1. When can we expect refuelling stations in the North of England i.e. on A59 / M62 between Manchester and Leeds, and Scotland around Glasgow and Edinburgh? Would you expect the price to come down as take up progresses? If I was to wait until 2020 to buy / lease the car can you project how much it will cost? I will definitely become a customer as soon as it is within my price range (I currently spend about £1,500 a year on fuel and drive one of your hybrids). Also, can you get the Oil Companies involved? I’m sure eventually they will have to switch from petrol / diesel to compressed hydrogen on their forecourts (like LPG) which they can get by cracking natural gas, during this transition? Raw carbon, not CO2 can be the by product of this process for use for manufacturing the tanks!. I’m not in favour of BEVs due to the environmental destruction to places like the Atacama Desert caused by the number of Lithium batteries that would be needed to replace all petrol / diesel cars, so the sooner FCVs get going the better!

    1. Hi Chris,
      Thanks for getting in touch. At this moment in time we have no information regarding refueling stations in the North. If we gain any more information surrounding this we will be sure to get back in touch with you; in the meantime we would have to advise keeping an eye on our social channels for any announcements.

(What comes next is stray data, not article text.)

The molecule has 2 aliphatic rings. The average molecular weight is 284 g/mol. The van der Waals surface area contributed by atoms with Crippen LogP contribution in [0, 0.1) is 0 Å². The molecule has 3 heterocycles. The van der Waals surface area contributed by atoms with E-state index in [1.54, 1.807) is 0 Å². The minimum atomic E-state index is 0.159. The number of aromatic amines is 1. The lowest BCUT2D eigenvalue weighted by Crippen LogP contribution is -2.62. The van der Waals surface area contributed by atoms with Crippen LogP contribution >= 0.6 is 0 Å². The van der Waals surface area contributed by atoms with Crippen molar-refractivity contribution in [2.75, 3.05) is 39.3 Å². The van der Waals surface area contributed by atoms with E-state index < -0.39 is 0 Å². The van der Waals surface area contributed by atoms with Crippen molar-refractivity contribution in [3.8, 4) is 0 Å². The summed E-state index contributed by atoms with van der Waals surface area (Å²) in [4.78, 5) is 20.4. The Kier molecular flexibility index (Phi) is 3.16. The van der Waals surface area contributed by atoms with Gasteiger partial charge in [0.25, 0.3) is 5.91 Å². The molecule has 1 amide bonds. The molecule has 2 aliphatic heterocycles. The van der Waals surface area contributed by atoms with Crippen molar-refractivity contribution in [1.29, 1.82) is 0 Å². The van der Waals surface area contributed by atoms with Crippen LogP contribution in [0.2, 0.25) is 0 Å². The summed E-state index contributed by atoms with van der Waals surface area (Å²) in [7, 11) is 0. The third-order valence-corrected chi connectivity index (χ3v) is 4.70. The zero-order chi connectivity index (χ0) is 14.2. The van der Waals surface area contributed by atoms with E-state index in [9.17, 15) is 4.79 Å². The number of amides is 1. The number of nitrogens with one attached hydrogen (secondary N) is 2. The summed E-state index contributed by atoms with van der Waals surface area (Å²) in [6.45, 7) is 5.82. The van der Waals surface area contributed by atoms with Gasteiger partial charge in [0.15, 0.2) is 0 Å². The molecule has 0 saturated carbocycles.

2. I quite like the Mirai. Not only am I impressed with the technology but also I think the Mirair looks good. I believe it would’ve looked like something out of a Dan Dare comic back in the 20th Century.

    Anyway, please visit my Twitter page and check, for example, my BBC link pertaining to the largest known mountain.

    1. Thanks Jeremy. Twenty years ago, we introduced Hybrid technology with the pioneering Prius, and thanks to its flexible Hybrid architecture we were able to embark on another journey of innovation with Mirai: a revolutionary car that makes less impact on our planet.

      Discover more about the hydrogen fuel cell vehicle that’s bringing the future into the present: http://fal.cn/u3Ez

  3. The link to register interest with Toyota is currently down, can you provide more information about the Mirai leasing program please, mileage limits etc.

    1. Hi Tim,

      Thanks for getting in touch, it’s great to hear that you’re interested in the Mirai. The car runs on inexhaustible hydrogen gas which can be made entirely from renewables and it only emits water, making less impact on our planet. You can find all further details on our website: https://www.toyota.co.uk/new-cars/new-mirai/.

      Thanks.

  4. What are the implications for storing toyota mirai in a garage. Is there a concern since garage is a closed environment?